When I first began eating and making fermented foods, I felt powerful. Fermenting anything is like making magic in a jar. You get to become a modern day kitchen alchemist. We help to transform simple foods into so much more.
Pirate Fact: Scurvy, a disease born of vitamin C deficiency, was a plague on long ship voyages until word spread that if the crew kept and ate sauerkraut while at sea, Scruvy was no longer a problem! When fermented, the vitamin C level in cabbage can increase 10-20 times it's original value. A delicious crisp addition to any meal that will aid you in digestion and imbue your body with greater immunity through a more diverse gut ecology! Arrrrrr!
I love to experiment with different processing techniques, fermentation vessels and more. But, guess what, y'all? That means I have to knead lots and lots of cabbage. Squeezing cabbage gets pretty tiresome after a while.
One day, I had started a batch of sauerkraut and just as I had completed about a minute of kraut kneading, I got a phone call that prompted me to leave for the rest of the day. I threw a cloth over my bowl of cabbage and ran out the door. When I returned home and looked in on my cabbage, I was surprised to see that it was nicely broken down and almost ready to pack in jars. I mixed and kneaded it for 1-2 minutes and packed it away. In a week or so, beautiful kraut was enjoyed by all.
This reminds me that when I work in concert with mother nature instead of trying to bend her to my will, beautiful results are yielded to my table.
You can use this method with any combination of veggies to be fermented so, this post is more about the method than the recipe for how to make sauerkraut. When I recently shared this little trick at The Real Food Symposium (above) an excited gasp went up from the crowd. I hope you find it equally magical.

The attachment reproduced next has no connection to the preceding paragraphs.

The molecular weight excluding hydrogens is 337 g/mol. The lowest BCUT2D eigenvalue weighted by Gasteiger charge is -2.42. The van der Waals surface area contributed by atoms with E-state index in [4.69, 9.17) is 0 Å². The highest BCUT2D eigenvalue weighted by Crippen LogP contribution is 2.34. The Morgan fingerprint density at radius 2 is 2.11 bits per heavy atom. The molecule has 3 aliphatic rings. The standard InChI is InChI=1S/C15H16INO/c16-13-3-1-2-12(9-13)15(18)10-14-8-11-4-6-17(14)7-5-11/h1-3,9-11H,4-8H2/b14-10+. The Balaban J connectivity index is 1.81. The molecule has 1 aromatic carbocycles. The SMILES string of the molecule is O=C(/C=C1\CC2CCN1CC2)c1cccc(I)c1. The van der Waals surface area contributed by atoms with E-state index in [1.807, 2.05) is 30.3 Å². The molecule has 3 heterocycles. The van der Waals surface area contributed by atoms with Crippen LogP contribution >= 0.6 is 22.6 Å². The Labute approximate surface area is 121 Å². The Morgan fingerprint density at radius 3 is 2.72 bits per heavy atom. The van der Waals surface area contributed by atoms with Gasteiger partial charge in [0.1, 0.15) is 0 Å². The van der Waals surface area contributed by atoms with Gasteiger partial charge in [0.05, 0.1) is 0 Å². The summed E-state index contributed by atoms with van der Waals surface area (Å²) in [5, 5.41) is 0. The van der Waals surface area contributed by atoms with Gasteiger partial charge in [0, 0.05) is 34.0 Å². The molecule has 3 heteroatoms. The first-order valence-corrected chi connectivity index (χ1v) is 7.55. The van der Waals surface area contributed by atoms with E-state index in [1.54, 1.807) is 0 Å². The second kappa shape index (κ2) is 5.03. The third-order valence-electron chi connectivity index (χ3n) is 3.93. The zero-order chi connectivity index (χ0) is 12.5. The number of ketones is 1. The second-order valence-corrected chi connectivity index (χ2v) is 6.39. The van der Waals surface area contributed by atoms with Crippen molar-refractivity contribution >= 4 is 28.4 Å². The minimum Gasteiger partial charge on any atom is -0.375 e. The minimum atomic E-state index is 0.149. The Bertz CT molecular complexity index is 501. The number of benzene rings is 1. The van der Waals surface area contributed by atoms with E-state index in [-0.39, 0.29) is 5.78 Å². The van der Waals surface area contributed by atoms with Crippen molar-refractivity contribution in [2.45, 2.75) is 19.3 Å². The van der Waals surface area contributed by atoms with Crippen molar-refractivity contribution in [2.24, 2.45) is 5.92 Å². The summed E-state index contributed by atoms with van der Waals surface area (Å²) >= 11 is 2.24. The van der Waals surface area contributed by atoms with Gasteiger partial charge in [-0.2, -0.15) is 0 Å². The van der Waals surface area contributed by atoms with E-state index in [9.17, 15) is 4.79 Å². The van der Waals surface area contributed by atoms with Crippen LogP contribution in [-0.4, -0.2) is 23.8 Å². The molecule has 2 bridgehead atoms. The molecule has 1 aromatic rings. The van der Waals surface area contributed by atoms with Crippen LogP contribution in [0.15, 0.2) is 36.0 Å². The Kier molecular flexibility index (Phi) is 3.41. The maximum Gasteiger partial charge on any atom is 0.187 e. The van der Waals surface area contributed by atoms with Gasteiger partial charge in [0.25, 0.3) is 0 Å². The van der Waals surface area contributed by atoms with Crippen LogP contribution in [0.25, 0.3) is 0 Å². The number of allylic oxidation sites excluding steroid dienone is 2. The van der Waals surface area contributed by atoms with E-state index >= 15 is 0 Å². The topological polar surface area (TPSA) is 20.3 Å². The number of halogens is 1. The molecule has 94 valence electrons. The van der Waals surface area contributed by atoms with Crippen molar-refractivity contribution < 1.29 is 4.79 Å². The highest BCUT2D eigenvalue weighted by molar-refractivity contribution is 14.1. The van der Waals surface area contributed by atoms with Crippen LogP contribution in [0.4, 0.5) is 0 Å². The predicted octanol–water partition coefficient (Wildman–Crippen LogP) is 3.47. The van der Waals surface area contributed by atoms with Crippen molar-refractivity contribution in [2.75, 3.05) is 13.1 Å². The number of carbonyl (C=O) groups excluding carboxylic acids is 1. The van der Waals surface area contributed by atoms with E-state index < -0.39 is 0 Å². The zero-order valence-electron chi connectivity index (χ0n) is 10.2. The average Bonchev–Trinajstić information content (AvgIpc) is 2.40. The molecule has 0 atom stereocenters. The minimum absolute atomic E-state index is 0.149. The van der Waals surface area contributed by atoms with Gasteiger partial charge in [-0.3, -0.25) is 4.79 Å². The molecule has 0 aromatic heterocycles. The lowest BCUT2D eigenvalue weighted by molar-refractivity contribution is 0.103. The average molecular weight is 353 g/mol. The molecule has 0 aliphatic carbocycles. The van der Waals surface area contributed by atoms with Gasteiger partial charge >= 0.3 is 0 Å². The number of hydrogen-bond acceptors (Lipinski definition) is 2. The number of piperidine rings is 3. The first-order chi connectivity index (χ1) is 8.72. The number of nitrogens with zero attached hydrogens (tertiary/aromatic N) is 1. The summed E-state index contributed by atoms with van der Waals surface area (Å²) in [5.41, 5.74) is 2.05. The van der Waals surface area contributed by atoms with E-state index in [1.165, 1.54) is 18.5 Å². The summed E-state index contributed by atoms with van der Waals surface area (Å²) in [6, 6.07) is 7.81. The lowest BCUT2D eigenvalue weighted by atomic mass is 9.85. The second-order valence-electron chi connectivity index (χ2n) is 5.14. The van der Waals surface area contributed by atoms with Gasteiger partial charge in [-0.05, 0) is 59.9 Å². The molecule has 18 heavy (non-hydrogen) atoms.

Traditional sauerkraut ingredients
- 1 head cabbage, preferably organic
- 1 tablespoon unrefined sea salt – find good quality sea salt here
- 1 quart sized mason jar (If you used a large head of cabbage, you may be able to fill an additional small jar as well)
Traditional sauerkraut method
- Remove core from head of cabbage.
- Shred cabbage into thin ribbons with a knife or food processor.*
- Place shredded cabbage in bowl.
- Sprinkle 1 tablespoon sea salt over the cabbage.
- Knead/Squeeze the shredded cabbage for 1-3 minutes. Get into it! You are breaking the cabbage down and helping it to release its juices.
- Flatten the kraut into the bottom of your bowl and lay a clean tea towel over the bowl.
- Now, walk away and go about your day.
- At the end of your day (6-8 hours) at your convenience, knead your shredded cabbage for 1 more minute, mixing it all together.
- Add this soupy cabbage mixture to your fermentation vessel and press the cabbage down firmly. Really pack it in there. It should be 1 inch from the lid of your jar and should be covered at the top with the beautiful brine you have made.**
- Screw the lid on tight. Plastic lids will allow for expansion with greater ease than metal lids.